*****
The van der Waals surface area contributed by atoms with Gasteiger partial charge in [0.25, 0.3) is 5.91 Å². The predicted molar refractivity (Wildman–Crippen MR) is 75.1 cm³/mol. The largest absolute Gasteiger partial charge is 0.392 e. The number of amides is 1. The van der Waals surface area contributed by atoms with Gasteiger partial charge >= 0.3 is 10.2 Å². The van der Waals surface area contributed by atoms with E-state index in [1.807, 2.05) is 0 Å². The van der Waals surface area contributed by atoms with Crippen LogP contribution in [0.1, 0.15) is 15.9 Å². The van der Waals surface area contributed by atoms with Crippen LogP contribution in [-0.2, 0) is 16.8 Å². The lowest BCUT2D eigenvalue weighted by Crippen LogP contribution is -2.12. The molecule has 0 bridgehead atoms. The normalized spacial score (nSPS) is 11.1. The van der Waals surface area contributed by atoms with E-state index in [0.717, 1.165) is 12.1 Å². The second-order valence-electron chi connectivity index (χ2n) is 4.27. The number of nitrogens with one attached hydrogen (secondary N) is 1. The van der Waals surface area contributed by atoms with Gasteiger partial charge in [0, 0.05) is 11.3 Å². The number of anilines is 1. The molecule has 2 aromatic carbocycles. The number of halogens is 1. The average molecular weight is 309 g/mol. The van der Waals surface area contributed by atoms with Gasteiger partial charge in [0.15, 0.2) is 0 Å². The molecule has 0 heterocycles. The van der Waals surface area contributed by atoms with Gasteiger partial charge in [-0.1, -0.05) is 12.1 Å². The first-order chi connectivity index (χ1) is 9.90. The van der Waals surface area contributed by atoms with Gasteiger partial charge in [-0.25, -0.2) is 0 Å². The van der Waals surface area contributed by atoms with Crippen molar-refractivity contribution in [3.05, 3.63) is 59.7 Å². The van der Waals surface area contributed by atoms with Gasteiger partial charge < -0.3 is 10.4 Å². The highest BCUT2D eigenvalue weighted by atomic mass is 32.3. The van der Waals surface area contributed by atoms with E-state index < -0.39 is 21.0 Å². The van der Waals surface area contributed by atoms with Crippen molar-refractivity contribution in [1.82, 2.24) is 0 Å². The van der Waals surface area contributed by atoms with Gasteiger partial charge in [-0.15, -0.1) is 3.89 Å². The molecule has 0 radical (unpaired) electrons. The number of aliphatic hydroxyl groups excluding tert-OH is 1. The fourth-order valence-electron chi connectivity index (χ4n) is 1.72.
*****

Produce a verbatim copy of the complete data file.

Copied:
The van der Waals surface area contributed by atoms with Gasteiger partial charge in [0.25, 0.3) is 5.91 Å². The predicted molar refractivity (Wildman–Crippen MR) is 75.1 cm³/mol. The largest absolute Gasteiger partial charge is 0.392 e. The number of amides is 1. The van der Waals surface area contributed by atoms with Gasteiger partial charge >= 0.3 is 10.2 Å². The van der Waals surface area contributed by atoms with E-state index in [1.807, 2.05) is 0 Å². The van der Waals surface area contributed by atoms with Crippen LogP contribution in [0.1, 0.15) is 15.9 Å². The van der Waals surface area contributed by atoms with Crippen LogP contribution in [-0.2, 0) is 16.8 Å². The lowest BCUT2D eigenvalue weighted by Crippen LogP contribution is -2.12. The molecule has 0 bridgehead atoms. The normalized spacial score (nSPS) is 11.1. The van der Waals surface area contributed by atoms with E-state index in [0.717, 1.165) is 12.1 Å². The second-order valence-electron chi connectivity index (χ2n) is 4.27. The number of nitrogens with one attached hydrogen (secondary N) is 1. The van der Waals surface area contributed by atoms with Gasteiger partial charge in [0, 0.05) is 11.3 Å². The number of anilines is 1. The molecule has 2 aromatic carbocycles. The number of halogens is 1. The average molecular weight is 309 g/mol. The van der Waals surface area contributed by atoms with Gasteiger partial charge in [0.15, 0.2) is 0 Å². The molecule has 0 heterocycles. The van der Waals surface area contributed by atoms with Gasteiger partial charge in [-0.1, -0.05) is 12.1 Å². The first-order chi connectivity index (χ1) is 9.90. The van der Waals surface area contributed by atoms with Gasteiger partial charge in [-0.25, -0.2) is 0 Å². The van der Waals surface area contributed by atoms with Crippen molar-refractivity contribution in [3.05, 3.63) is 59.7 Å². The van der Waals surface area contributed by atoms with Gasteiger partial charge < -0.3 is 10.4 Å². The highest BCUT2D eigenvalue weighted by atomic mass is 32.3. The van der Waals surface area contributed by atoms with E-state index < -0.39 is 21.0 Å². The van der Waals surface area contributed by atoms with Crippen molar-refractivity contribution in [1.82, 2.24) is 0 Å². The van der Waals surface area contributed by atoms with Gasteiger partial charge in [-0.15, -0.1) is 3.89 Å². The molecule has 0 radical (unpaired) electrons. The number of aliphatic hydroxyl groups excluding tert-OH is 1. The fourth-order valence-electron chi connectivity index (χ4n) is 1.72.